Washington Square features in the novel, part of Quinn's meticulously described walk on pages 106-112. ...down 5th Ave to the Flatiron Building, west along 23rdSt, left down 7th Ave to Sheridan Square, then along Waverley place to Washington Square.

Quinn's walk will be plotted on the painting- it has to be there, it just a question of how strong or subtle it has to be in terms of the painting.

Here we go.

*'The New York Trilogy' by Paul Auster

City of Glass 34 watch that man
'City of Glass 34 - (Watch that man...) 120x100cms



I have redrawn the left-side of face again & also added a very subtle line of the chin. There is a definite twist to the face now, less flat. I am enjoying the composition - how the West Side follows the angle of the face and how the bulge of Chelsea is echoed by the left ear. Two more City of Glass paintings on the go now, one I started a while ago, the other with the working title 'Village Green'. Watch this space.


A few subtle changes to the Bowie outline- it now seems more varied, more interesting and truer to the image. I also added a couple of small piers on the West Side to disrupt the verticals. Listening to Young Americans. The intersection of 5th Ave and 14th St is very powerful, an unintended piece of symbolism. This painting is right on the edge.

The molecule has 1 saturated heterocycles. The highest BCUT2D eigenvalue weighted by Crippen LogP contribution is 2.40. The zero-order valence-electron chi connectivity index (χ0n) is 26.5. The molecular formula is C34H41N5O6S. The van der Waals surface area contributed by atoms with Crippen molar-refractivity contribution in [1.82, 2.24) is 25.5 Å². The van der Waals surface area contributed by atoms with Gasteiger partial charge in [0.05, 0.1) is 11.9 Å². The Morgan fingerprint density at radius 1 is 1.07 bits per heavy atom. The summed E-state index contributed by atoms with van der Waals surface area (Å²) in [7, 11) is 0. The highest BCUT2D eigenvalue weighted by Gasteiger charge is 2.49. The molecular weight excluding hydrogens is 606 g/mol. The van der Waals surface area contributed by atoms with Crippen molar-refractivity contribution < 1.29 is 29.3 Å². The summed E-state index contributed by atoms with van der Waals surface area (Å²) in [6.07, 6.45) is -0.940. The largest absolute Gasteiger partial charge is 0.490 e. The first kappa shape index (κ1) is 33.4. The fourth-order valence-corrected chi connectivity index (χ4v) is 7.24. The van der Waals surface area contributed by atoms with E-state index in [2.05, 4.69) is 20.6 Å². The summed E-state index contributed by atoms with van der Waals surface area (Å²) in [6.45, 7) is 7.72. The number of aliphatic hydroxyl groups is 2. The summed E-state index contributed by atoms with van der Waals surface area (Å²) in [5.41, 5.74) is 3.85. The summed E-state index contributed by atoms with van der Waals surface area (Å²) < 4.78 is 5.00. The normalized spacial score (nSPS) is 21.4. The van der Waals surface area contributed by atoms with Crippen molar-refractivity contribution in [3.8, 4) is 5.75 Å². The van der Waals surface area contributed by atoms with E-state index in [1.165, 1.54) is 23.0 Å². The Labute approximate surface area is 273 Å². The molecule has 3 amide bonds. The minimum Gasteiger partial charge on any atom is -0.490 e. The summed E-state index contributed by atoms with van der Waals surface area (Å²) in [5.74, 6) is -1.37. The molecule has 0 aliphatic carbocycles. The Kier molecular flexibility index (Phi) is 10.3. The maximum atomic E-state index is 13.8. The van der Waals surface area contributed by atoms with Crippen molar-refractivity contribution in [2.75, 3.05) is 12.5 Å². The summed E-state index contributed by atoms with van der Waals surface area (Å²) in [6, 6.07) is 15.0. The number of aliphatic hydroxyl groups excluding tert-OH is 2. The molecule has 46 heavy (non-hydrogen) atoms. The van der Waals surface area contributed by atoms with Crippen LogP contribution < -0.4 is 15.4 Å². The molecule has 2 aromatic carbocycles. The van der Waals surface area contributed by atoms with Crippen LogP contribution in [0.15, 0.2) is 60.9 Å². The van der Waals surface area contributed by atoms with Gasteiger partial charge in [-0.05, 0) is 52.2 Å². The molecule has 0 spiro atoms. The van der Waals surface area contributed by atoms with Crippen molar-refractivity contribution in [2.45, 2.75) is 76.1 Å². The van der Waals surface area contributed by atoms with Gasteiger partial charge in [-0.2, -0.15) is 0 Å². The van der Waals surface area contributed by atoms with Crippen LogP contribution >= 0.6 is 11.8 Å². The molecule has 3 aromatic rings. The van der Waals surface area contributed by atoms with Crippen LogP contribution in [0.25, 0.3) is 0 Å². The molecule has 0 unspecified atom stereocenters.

A tribute to David Bowie, a hero...the iconic outline of Aladdin Sane becomes the framing rivers of Manhattan. The outline is not quite right, it's a little crude,a little obvious. I may re-draw tomorrow.Or not.

Choosing the title for the piece was very difficult but critical- some were obvious, others more subtle: 'Hero', 'Starman', '285 Lafayette St', '(1913-1938-197?)', 'Millions weep a fountain..'.

I've gone for 'Watch that man...' with it's dual reference: we were all watching Bowie, wondering what he would do next.

The novel 'City of Glass'* is all about watching that man...

'Watch That Man' is, of course, the opening track of Aladdin Sane..

Emotion, image, place, was more ambiguous than David Bowie. 'Ambiguous' comes a close second as a title...




285 Lafayette St


detail 5


in the studio

* from 'The New York Trilogy' by Paul Auster


Red is passion, courage, revolution, luck, blood, sin, fire.....

It is scarlet, cadmium, crimson, pink, burgundy, red earth.....

Red gets noticed....

A very challenging and enjoyable two-day workshop at Canterbury Christchurch University. Red means something different for each of us- I'll let the paintings speak for themselves....


Estelle Jourd 1Estelle Jourd


Antonia Glynne Jones
Antonia Glynne-Jones


Phillipa Langton1
Philippa Langton


Heather Rachel
Heather Rachel Johnston


Nicola Waters
Nicola Waters


 Robin Acer
Robin Thompson


Aiden Flood


David Carnegie
David Carnegie


 Jo Rollnick 1
Jo Rollnick


Mitzi Delnevo
Mitzi Delnevo


Catriona Campbell
Catriona Campbell


Jo Dunlop
Jo Dunlop


Heather 2
Heather Rachel Johnston